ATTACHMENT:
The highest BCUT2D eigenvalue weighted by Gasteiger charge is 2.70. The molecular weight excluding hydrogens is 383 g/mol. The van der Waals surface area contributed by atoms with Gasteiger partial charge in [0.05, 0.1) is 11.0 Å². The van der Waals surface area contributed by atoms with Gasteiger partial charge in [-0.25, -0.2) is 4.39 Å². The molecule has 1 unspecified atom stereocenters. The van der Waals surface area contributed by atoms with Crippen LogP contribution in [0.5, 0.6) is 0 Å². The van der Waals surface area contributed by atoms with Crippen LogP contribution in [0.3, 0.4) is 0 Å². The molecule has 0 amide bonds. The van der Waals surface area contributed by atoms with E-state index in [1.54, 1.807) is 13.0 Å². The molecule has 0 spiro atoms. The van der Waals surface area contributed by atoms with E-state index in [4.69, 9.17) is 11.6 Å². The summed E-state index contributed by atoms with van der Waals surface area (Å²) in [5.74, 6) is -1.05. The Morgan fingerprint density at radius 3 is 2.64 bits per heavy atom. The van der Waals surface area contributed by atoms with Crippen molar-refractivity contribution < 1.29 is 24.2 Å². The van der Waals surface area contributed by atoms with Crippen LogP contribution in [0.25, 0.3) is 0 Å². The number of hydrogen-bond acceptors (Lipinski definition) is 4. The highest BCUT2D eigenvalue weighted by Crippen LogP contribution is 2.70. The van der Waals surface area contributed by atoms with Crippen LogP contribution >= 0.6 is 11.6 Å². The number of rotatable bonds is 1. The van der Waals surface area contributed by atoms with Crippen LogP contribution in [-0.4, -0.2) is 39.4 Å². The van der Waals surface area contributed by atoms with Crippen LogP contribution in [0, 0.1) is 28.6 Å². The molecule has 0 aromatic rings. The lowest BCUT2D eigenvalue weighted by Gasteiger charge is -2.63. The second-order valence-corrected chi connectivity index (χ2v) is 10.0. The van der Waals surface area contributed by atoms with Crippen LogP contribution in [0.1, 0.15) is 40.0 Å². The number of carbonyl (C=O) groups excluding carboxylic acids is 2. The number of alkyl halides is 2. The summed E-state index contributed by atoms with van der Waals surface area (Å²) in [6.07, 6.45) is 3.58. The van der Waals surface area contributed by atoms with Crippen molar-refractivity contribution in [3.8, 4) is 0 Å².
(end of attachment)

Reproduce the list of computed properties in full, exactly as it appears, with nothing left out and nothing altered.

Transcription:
The highest BCUT2D eigenvalue weighted by Gasteiger charge is 2.70. The molecular weight excluding hydrogens is 383 g/mol. The van der Waals surface area contributed by atoms with Gasteiger partial charge in [0.05, 0.1) is 11.0 Å². The van der Waals surface area contributed by atoms with Gasteiger partial charge in [-0.25, -0.2) is 4.39 Å². The molecule has 1 unspecified atom stereocenters. The van der Waals surface area contributed by atoms with Crippen LogP contribution in [0.5, 0.6) is 0 Å². The van der Waals surface area contributed by atoms with Crippen LogP contribution in [0.3, 0.4) is 0 Å². The molecule has 0 amide bonds. The van der Waals surface area contributed by atoms with E-state index in [1.54, 1.807) is 13.0 Å². The molecule has 0 spiro atoms. The van der Waals surface area contributed by atoms with E-state index in [4.69, 9.17) is 11.6 Å². The summed E-state index contributed by atoms with van der Waals surface area (Å²) in [5.74, 6) is -1.05. The Morgan fingerprint density at radius 3 is 2.64 bits per heavy atom. The van der Waals surface area contributed by atoms with Crippen molar-refractivity contribution < 1.29 is 24.2 Å². The van der Waals surface area contributed by atoms with Crippen LogP contribution in [0.25, 0.3) is 0 Å². The number of hydrogen-bond acceptors (Lipinski definition) is 4. The highest BCUT2D eigenvalue weighted by Crippen LogP contribution is 2.70. The van der Waals surface area contributed by atoms with Crippen LogP contribution >= 0.6 is 11.6 Å². The number of rotatable bonds is 1. The van der Waals surface area contributed by atoms with Crippen LogP contribution in [-0.4, -0.2) is 39.4 Å². The van der Waals surface area contributed by atoms with Crippen LogP contribution in [0, 0.1) is 28.6 Å². The molecule has 0 aromatic rings. The lowest BCUT2D eigenvalue weighted by Gasteiger charge is -2.63. The second-order valence-corrected chi connectivity index (χ2v) is 10.0. The van der Waals surface area contributed by atoms with Crippen LogP contribution in [0.1, 0.15) is 40.0 Å². The number of carbonyl (C=O) groups excluding carboxylic acids is 2. The number of alkyl halides is 2. The summed E-state index contributed by atoms with van der Waals surface area (Å²) in [6.07, 6.45) is 3.58. The van der Waals surface area contributed by atoms with Crippen molar-refractivity contribution in [3.8, 4) is 0 Å².